Security leaders say that to be successful in the current scenario, enterprises need the capacity to evolve and adapt in terms of crisis management, visibility, and team management
The global pandemic’s significant impact on the IT industry is an inescapable topic for any current conversations that the C-suite executives have. These come under the main subcategories, like people strategy and team management, crisis response operations, and visibility.
The change can be pretty hard, especially during the current challenging situation; personnel in the senior management must boost their security executives to make critical decisions. In the uncertain business scenario, this will be the difference between success and failure or an initiative.
People strategy and team management
Security leaders say that the security team management has changed drastically since the shift to the remote working setup. The conventional processes followed in morale building, and onboarding has been impacted.
CISOs are expected to adjust to remain relevant and ensure connections between the teams. The present situation has further emphasized the importance of building strong relationships and teams in remote conditions.
Of course, this is important for any industry but in the stressed and overworked security departments, it is critical- to ensure that they are rewarded adequately, remain motivated in work, and communicate expectations.
The never-ending issues further increase the rising stresses of the pandemic-induced lockdown and isolation in the threat environment. The current dynamic situation has proved difficult for CISOs to predict and address the various delicate and difficult liabilities. The increased digital transformation journey has undeniably had unseen impacts on human resources.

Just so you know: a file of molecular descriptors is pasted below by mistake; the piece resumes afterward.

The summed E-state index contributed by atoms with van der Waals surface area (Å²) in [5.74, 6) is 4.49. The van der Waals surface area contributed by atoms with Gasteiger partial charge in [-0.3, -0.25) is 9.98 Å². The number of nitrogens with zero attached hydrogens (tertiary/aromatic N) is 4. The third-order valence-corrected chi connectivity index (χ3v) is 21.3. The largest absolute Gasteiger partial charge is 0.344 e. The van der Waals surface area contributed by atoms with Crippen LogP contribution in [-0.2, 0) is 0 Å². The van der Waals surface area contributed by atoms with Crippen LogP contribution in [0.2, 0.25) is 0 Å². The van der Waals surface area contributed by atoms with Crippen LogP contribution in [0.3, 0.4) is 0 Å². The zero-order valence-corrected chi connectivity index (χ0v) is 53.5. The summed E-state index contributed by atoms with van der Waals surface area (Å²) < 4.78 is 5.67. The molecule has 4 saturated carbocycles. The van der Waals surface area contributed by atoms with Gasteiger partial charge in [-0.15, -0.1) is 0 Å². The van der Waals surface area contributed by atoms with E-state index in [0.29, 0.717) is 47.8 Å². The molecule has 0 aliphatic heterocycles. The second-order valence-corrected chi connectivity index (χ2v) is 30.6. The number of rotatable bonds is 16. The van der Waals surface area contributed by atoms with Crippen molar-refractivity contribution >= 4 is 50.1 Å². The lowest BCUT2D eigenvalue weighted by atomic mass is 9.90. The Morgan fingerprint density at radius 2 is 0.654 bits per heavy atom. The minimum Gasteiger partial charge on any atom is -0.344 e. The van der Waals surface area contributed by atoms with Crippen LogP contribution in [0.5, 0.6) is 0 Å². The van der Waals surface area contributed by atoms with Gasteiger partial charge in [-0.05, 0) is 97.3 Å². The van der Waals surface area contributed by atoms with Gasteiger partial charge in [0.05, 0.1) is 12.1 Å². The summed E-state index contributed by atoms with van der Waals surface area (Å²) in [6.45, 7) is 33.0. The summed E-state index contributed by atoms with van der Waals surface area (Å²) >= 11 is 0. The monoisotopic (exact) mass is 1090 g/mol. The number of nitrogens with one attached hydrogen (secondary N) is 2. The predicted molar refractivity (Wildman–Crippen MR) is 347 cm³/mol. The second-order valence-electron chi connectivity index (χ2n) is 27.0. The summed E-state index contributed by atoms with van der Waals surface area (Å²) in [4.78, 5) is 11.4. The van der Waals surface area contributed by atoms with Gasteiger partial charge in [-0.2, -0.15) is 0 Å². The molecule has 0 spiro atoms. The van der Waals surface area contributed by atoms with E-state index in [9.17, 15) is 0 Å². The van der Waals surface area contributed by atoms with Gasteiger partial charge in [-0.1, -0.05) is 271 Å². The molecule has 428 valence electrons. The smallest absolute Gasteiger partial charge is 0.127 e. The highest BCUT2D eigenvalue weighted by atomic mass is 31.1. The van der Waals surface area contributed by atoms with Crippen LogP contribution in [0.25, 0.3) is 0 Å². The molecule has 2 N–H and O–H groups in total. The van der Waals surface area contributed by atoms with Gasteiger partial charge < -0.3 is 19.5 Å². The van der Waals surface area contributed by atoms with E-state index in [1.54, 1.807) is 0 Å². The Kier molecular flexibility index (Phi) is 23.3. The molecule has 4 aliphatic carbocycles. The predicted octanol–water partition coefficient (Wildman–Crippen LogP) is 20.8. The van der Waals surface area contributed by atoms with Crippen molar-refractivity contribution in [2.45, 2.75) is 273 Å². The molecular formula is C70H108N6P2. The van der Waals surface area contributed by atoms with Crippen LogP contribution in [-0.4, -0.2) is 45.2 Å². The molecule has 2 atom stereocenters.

CIOs believe that the best way to motivate a security department is by serving them with challenges and the route to progress. The most vital cybersecurity personnel requirements are curiosity, hunger to learn, and creativity. Remote working doesn’t have to change this norm. When teams are provided with a defined development, they are well-bonded with clear communications even in remote situations.
CIOs say that a scattered team across the globe makes it difficult for them to understand their current readiness and capabilities. The previous on-premise model allowed regular catch-up, both formally and informally. However, it is difficult to understand the positioning of different human assets in the company and their present skill set in the current scenario.
Security leaders acknowledge that the industry is hardwired to collect data from technology sources and platforms rather than people’s point of view. This points to the fact that the security environment considers human capacities secondary to technological features.
Experienced CISOs are aware that skill weaknesses are equally a part of the attack surface, and are as important if not more than technological failures. When this point is widely understood, and people data is mapped against conventional attack measures, it drastically improves the effectiveness. Such an understanding is vital when critical human assets are connecting from remote locations.
Updating crisis simulations
Security leaders acknowledge that legacy crisis response training was failing way before the pandemic rolled about. The infrequent and cumbersome procedures are also too resource-intensive and static to productively mitigate an agile, rapid adversary. Despite the increased number of cases, most enterprises still have more than a year for the next cyber-crisis simulations. The legacy procedure must be updated and increase the frequency of employee training while making it less complicated.